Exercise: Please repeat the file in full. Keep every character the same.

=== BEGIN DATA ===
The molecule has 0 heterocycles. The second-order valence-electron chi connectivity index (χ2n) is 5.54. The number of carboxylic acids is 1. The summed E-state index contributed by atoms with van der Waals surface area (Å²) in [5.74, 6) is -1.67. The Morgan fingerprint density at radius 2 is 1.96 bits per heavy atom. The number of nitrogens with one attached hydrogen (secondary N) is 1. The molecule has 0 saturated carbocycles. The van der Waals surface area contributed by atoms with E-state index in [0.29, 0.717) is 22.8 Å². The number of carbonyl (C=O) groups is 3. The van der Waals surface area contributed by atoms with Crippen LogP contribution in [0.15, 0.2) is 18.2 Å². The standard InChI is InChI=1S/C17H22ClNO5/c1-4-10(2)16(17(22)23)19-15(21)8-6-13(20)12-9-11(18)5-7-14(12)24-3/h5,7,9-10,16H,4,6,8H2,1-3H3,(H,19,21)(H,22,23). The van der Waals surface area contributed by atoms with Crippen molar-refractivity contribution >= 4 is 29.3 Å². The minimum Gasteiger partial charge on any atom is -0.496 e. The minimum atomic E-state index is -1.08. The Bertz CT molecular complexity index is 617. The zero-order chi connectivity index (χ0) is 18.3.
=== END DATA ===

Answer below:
The molecule has 0 heterocycles. The second-order valence-electron chi connectivity index (χ2n) is 5.54. The number of carboxylic acids is 1. The summed E-state index contributed by atoms with van der Waals surface area (Å²) in [5.74, 6) is -1.67. The Morgan fingerprint density at radius 2 is 1.96 bits per heavy atom. The number of nitrogens with one attached hydrogen (secondary N) is 1. The molecule has 0 saturated carbocycles. The van der Waals surface area contributed by atoms with E-state index in [0.29, 0.717) is 22.8 Å². The number of carbonyl (C=O) groups is 3. The van der Waals surface area contributed by atoms with Crippen LogP contribution in [0.15, 0.2) is 18.2 Å². The standard InChI is InChI=1S/C17H22ClNO5/c1-4-10(2)16(17(22)23)19-15(21)8-6-13(20)12-9-11(18)5-7-14(12)24-3/h5,7,9-10,16H,4,6,8H2,1-3H3,(H,19,21)(H,22,23). The van der Waals surface area contributed by atoms with Crippen molar-refractivity contribution >= 4 is 29.3 Å². The minimum Gasteiger partial charge on any atom is -0.496 e. The minimum atomic E-state index is -1.08. The Bertz CT molecular complexity index is 617. The zero-order chi connectivity index (χ0) is 18.3.